October 18 A male of the rare northern white rhino species has been found dead at the Ol Pejeta Conservancy in Kenya; only six animals remain in the world, of which only one is a breeding male
October 18 Shamil Tarpischev, president of the Russian Tennis Federation, has been suspended for a year and fined $25,000 by the Women's Tennis Association Tour for making derogatory gender-based remarks about tennis champion sisters Serena and Venus Williams
October 19 Pope Francis beatifies Pope Paul VI, who was known for changes in the Catholic Church that came out of Vatican II
October 19 Sweden is searching for a potential Russian submarine intrusion in its waters after detecting a Russian-language emergency communication; Russian officials deny knowledge of any distressed submarines operating in Sweden's territory
October 20 Dominican fashion designer Oscar de la Renta dies at age 82 at his home in Kent, Connecticut, after battling cancer for 8 years
October 20 The Turkish government has reversed its stance and is now allowing Kurds to cross into Syria in order to fight Islamic State forces
October 21 Fast food giant McDonald's announces that its third-quarter profit fell by 30 percent from the third quarter of last year; analysts attribute the trouble to greater competition and customer dissatisfaction with price increases
October 21 Jeffrey Fowle, one of three Americans held in North Korea for crimes against the state, has been released; Fowle was accused of leaving a Bible in a club for mariners
October 22 A mentally ill man is apprehended after jumping the White House fence and injuring the two police dogs that stopped him; the man had been previously arrested near the White House on a misdemeanor
October 22 Four former guards of security company Blackwater have been convicted of manslaughter and murder charges in the shooting of 31 unarmed Iraqi civilians seven years ago in Baghdad; the incident resulted in 14 deaths and 17 injuries
October 23 American doctor Craig Spencer has been diagnosed with Ebola after recently returning to New York from Sierra Leone; Spencer rode the subway, went bowling, and took a taxi the day before he began displaying symptoms
October 23 The International Olympic Committee will recognize the Olympic committee of Kosovo despite the country's lack of U.N. membership, setting an unusual precedent and raising protests from Serbia; Kosovo broke away from Serbia in 2008
October 24 A 2-year-old girl is the first case of Ebola in Mali; the girl was brought to the country from Guinea after her mother's death
October 24 The E.U. plans to reduce carbon dioxide and other greenhouse gas emissions by 40 percent compared to 1990 levels and increase renewables to 27 percent of all energy sources; environmentalists claim larger targets are needed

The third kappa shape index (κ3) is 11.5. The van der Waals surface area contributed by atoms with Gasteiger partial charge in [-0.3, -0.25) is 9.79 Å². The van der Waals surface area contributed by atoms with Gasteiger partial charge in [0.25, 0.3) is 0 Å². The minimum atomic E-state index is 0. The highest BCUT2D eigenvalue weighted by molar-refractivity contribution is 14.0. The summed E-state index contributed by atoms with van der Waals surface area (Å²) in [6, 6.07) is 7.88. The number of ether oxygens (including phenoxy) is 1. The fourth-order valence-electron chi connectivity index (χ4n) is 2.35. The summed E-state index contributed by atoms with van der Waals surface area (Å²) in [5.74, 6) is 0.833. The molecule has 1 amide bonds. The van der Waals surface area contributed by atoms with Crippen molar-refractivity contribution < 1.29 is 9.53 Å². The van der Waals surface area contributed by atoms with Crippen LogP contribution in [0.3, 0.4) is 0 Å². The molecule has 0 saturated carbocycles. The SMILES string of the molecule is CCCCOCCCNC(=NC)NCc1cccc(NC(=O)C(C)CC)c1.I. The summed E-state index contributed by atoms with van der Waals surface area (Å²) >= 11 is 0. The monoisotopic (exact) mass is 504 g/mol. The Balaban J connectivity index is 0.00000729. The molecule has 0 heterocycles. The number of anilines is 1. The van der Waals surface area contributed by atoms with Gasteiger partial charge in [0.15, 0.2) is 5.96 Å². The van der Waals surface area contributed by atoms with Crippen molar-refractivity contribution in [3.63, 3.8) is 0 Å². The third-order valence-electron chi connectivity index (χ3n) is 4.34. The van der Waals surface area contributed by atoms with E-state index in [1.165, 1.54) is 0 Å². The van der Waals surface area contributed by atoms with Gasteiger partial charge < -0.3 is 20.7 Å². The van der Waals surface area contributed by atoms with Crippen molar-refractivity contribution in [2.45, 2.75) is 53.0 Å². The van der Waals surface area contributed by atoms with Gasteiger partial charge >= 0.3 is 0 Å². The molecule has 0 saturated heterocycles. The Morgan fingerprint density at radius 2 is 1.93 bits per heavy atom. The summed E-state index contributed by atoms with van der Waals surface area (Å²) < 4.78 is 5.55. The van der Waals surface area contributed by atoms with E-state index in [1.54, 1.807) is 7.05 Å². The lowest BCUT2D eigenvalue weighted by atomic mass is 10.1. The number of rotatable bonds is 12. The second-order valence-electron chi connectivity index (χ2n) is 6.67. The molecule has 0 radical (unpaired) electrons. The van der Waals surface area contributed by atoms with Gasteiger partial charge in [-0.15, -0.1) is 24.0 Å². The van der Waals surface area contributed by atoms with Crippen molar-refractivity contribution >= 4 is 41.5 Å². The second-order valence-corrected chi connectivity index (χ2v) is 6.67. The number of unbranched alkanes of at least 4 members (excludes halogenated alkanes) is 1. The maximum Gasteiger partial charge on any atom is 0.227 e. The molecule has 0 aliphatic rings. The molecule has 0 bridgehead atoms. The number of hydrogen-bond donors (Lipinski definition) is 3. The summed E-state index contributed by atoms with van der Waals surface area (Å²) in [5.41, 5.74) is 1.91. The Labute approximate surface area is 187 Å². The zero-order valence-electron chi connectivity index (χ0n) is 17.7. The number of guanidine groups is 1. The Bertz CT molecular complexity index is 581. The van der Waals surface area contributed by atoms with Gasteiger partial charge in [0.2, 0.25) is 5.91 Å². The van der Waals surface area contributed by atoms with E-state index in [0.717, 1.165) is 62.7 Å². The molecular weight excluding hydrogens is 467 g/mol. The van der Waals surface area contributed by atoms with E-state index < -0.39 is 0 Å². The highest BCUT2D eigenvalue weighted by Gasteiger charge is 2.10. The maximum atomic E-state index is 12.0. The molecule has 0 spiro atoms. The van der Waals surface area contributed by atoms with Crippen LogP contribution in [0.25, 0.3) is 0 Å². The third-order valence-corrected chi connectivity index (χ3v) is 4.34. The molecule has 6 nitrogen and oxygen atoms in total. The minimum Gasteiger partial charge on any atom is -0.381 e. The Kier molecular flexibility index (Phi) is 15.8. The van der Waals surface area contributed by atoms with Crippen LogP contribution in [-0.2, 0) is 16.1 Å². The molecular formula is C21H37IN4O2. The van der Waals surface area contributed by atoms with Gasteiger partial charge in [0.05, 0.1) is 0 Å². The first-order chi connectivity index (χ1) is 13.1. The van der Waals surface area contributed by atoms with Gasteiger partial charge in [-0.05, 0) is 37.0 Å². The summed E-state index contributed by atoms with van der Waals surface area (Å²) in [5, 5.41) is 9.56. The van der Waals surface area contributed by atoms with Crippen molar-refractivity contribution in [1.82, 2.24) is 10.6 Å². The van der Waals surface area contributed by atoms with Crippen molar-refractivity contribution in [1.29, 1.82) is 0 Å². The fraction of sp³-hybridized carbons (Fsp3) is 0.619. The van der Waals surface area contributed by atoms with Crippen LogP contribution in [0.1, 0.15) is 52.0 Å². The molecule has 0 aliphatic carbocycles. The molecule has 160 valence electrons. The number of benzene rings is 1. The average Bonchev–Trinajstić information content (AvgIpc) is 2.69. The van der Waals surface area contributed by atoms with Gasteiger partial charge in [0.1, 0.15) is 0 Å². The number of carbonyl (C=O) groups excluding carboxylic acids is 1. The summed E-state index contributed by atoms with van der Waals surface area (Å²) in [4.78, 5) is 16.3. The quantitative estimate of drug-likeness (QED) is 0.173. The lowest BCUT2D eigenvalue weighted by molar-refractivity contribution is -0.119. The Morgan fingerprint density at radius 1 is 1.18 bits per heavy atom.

October 25 A planned demonstration in Iran against recent acid attacks on women has been prevented by a show of police forces; protesters believe the women were attacked due to improper covering in accordance with the nation's dress code
October 25 Three U.S. states have now established quarantine rules for travelers arriving from West Africa who have had contact with Ebola victims; Illinois is the latest to implement the policy, following the lead of New York and New Jersey
October 26 Brazilian President Dilma Rousseff has been elected to her second term, winning with 51.6% of the vote over Aecio Neves
October 26 Kaci Hickox, the first person held under New Jersey's new quarantine provisions for those who have worked with Ebola patients, speaks out to protest the conditions of her confinement at a local hospital; Hickox has tested negative for the virus
October 27 A total of 111 people have been identified as having had contact with an Ebola-infected 2-year-old girl before her death in Mali, raising concerns of a potential new epidemic; the girl was the first confirmed Ebola case in the nation
October 27 Discount retailer Wal-Mart says that it is sorry for labeling women's plus-sized Halloween costumes as 'Fat Girl Costumes' on its website; the company retitled the shopping category and has sent individual apologies to offended customers on Twitter
October 28 Australia bans all visas from the Ebola-hit nations of Guinea, Liberia and Sierra Leone; the nation's officials state that this is required to preserve public health, but health experts have criticized the policy
October 28 Pahoa, a town of about 1,000 people on Hawaii's Big Island, must evacuate due to a stream of lava flowing at 20 yards per hour from the Kilauea volcano; Red Cross Hawaii is assisting residents with temporary shelter
October 29 The San Francisco Giants are this year's World Champions of Baseball after winning the World Series over the Kansas City Royals with a score of 3-2; this marks the third title by the Giants in the last 5 years
October 29 The World Health Organization reports that the rate of Ebola infection is slowing in Liberia, with hospitals now at less than full capacity; the slowdown is attributed to a campaign to educate citizens on safe burial practices
October 30 Israel closes visitation to Jerusalem's Temple Mount, citing security concerns after the shooting of Israeli activist Yehudah Glick; Palestinian Authority President Mahmoud Abbas claims that the action is a 'declaration of war'
October 30 Microsoft Corp today begins selling a fitness tracking armband called Microsoft Band that links to a free web-based tracking app; the software will work across iOS and Android platforms in addition to Windows